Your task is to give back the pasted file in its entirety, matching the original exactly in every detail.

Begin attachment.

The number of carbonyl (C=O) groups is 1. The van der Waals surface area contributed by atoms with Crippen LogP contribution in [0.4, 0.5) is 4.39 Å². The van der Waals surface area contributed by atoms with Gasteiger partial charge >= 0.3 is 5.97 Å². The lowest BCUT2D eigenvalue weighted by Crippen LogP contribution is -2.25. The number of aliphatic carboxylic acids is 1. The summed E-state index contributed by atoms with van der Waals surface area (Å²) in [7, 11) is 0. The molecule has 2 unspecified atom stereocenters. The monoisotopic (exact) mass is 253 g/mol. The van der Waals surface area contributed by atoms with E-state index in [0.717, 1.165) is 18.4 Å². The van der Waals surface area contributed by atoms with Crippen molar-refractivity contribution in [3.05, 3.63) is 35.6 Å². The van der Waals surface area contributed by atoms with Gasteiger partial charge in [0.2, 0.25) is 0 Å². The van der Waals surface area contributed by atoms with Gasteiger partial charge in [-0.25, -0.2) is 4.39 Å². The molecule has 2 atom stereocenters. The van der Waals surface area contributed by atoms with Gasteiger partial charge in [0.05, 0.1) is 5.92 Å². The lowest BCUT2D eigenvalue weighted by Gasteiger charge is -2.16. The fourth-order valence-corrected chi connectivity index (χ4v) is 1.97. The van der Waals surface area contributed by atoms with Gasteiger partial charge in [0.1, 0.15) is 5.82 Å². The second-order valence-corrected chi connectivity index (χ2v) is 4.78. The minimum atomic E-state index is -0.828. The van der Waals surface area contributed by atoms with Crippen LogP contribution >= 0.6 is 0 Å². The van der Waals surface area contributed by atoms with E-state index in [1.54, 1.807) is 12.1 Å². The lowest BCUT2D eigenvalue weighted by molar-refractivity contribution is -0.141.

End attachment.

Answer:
The number of carbonyl (C=O) groups is 1. The van der Waals surface area contributed by atoms with Crippen LogP contribution in [0.4, 0.5) is 4.39 Å². The van der Waals surface area contributed by atoms with Gasteiger partial charge >= 0.3 is 5.97 Å². The lowest BCUT2D eigenvalue weighted by Crippen LogP contribution is -2.25. The number of aliphatic carboxylic acids is 1. The summed E-state index contributed by atoms with van der Waals surface area (Å²) in [7, 11) is 0. The molecule has 2 unspecified atom stereocenters. The monoisotopic (exact) mass is 253 g/mol. The van der Waals surface area contributed by atoms with E-state index in [0.717, 1.165) is 18.4 Å². The van der Waals surface area contributed by atoms with Crippen molar-refractivity contribution in [3.05, 3.63) is 35.6 Å². The van der Waals surface area contributed by atoms with Gasteiger partial charge in [0.2, 0.25) is 0 Å². The van der Waals surface area contributed by atoms with Gasteiger partial charge in [-0.25, -0.2) is 4.39 Å². The molecule has 2 atom stereocenters. The van der Waals surface area contributed by atoms with Gasteiger partial charge in [0.05, 0.1) is 5.92 Å². The lowest BCUT2D eigenvalue weighted by Gasteiger charge is -2.16. The fourth-order valence-corrected chi connectivity index (χ4v) is 1.97. The van der Waals surface area contributed by atoms with Gasteiger partial charge in [0.1, 0.15) is 5.82 Å². The second-order valence-corrected chi connectivity index (χ2v) is 4.78. The minimum atomic E-state index is -0.828. The van der Waals surface area contributed by atoms with Crippen LogP contribution >= 0.6 is 0 Å². The van der Waals surface area contributed by atoms with E-state index in [1.54, 1.807) is 12.1 Å². The lowest BCUT2D eigenvalue weighted by molar-refractivity contribution is -0.141.